You may remember from my FEAR: Perseus Mandate review, what my definition of a good game is; one where youíre awakened from your trance-like state after an indeterminate number of hours playing to find that itís 4.00 AM, you havenít eaten and youíre still only wearing your pants. Unlike FEAR, Sins of a Solar Empire fits that definition precisely.
The real problem I have with this game is that every time I sit down to review it - ever the consummate professional, with my neatly sharpened pencil and notepad beside the keyboard - I suddenly find that its 4.00 AM, I havenít eaten, my notepad is blank and I am inexplicably wearing just my pants. I seem to remember having a similar problem with Civilisation 4. There must be something about the 4X genre (thatís eXplore, eXpand, eXploit, and eXterminate, not to be confused with the XXX genre of course) that demands you play it until the early hours wearing only your pants. Not that Iím complaining you understand; itís actually very liberating...
Anyway, Sins of a Solar Empire, for those of you who have heard nothing about it, (which must be relatively few of you bearing in mind it was released in February in the United States) is a real time strategy set in the vastness of space. Your aim is to build your Civilizationô colony from a single Homeworldô planet to a solar-system spanning Space Empireô empire. As with all these sorts of games you are, of course, not alone. In single player the devious AI provides real challenge for extended skirmishes but the real challenge can be found online. Those of you destined to be quantity surveyors and accountants with your superior skills in micromanagement will certainly have the advantage here.
Once you have your economy in order, your resources coming in, your research under way, your capital ship crews training, your defences prepared and your fleet under construction, a pirate raid will inevitably throw a giant spanner into the works. You can use the pirates to your own ends by placing a bounty on one of your adversaries, of course; the pirates will then collect that bounty by destroying your foeís ships but when a pirate raid is imminent a fierce bidding war can break out as everyone tries to save their own skin by placing someone elseís head on the chopping block. Itís a beautiful thing to see; speaking of beautiful things to see (man, thatís a smooth segue) the graphics do a fantastic job of rendering the immensity of space and the beauty of a giant fleet of ships phasing into your sector of space. At this point you might know youíre screwed but itís hard to care when itís this stylish.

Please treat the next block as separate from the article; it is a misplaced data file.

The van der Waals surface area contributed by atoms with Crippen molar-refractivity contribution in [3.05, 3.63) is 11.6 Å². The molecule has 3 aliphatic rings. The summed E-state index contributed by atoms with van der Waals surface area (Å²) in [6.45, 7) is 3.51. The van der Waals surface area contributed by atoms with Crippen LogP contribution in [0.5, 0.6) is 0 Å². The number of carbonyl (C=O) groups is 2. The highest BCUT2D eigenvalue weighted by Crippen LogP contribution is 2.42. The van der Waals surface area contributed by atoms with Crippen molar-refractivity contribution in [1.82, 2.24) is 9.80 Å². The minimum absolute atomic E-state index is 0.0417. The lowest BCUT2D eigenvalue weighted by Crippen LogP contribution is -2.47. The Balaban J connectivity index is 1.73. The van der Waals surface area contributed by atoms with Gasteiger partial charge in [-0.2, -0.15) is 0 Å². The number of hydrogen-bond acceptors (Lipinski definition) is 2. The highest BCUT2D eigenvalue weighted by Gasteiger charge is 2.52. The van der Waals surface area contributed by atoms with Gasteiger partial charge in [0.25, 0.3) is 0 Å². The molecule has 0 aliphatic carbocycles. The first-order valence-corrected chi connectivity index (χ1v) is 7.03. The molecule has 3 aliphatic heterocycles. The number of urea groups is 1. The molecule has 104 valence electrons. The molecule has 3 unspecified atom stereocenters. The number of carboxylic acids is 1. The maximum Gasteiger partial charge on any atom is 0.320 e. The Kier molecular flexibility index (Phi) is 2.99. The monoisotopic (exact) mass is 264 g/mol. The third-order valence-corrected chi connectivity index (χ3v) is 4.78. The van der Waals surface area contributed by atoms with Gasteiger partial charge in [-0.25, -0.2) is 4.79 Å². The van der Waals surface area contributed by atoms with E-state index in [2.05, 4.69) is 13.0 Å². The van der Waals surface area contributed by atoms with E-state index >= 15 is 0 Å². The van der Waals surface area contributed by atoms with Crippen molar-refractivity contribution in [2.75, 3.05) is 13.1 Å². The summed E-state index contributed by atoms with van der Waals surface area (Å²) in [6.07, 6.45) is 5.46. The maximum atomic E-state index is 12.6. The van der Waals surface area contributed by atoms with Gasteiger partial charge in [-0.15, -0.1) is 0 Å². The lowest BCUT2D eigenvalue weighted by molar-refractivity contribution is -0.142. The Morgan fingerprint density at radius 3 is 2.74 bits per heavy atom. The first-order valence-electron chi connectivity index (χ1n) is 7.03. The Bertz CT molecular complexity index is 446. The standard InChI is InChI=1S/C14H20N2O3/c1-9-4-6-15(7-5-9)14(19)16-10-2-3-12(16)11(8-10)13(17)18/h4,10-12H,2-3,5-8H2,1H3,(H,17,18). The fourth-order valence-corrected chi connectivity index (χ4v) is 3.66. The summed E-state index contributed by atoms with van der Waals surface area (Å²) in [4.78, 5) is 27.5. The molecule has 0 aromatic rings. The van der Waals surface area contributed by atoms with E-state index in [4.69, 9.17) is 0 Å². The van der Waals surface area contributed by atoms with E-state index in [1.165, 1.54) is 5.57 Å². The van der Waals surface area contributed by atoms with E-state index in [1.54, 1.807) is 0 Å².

To capture a planet you must first cleanse it of its unwashed masses, playing as the human TEC, this involves orbital bombardment... with nukes. Donít get me wrong, I love mass genocide as much as the next man, but this is something extra special to behold. Itís made all the more poignant by being able to zoom in and watch the residents of the planet going about their daily business before brutally wiping the slate clean. I dare you to suppress a ďMWAHAHAHAHAHAHA!Ē as you zoom right the way back out to see the whole star system, now all the more peaceful due to your actions.
There are a few minor downsides; capital ships, which act like hero characters from your traditional real time strategy, are immensely powerful, almost to the point of making other ships redundant in smaller skirmishes. The interface can certainly be overwhelming to begin with and the click through tutorial does little to engage or excite. The lack of a single-player campaign has been widely criticised, it would not have been such an issue were it not for the reasonably compelling, if a touch clichťd, back story presented by the opening video. All accounts suggest that this may be rectified in a forthcoming expansion. The biggest problem I foresee is the difficulty in playing this in a public place, in your pants.
Credit to the designers has to be awarded for making real time strategy in space more accessible than Homeworld even if it is at the expense of the third dimension. Considering the amount of time that can be spent in an epic multiplier battle, the ability to save multiplayer games and continue them later on is a godsend that earns further bonus points, however finding a good point to stop and save is always a challenge. Youíll find yourself saying, on more than one occasion ďjust let me vaporise the population of one more planet, pleeeease.Ē Thatís if you notice the time at all, youíll probably all be sat at your PCs as the last enemy world falls under the weight of nuclear bombardment to find that itís 4 AM, you havenít eaten, and youíre all in your pants and youíll never be able to play this game online without that thought nagging you...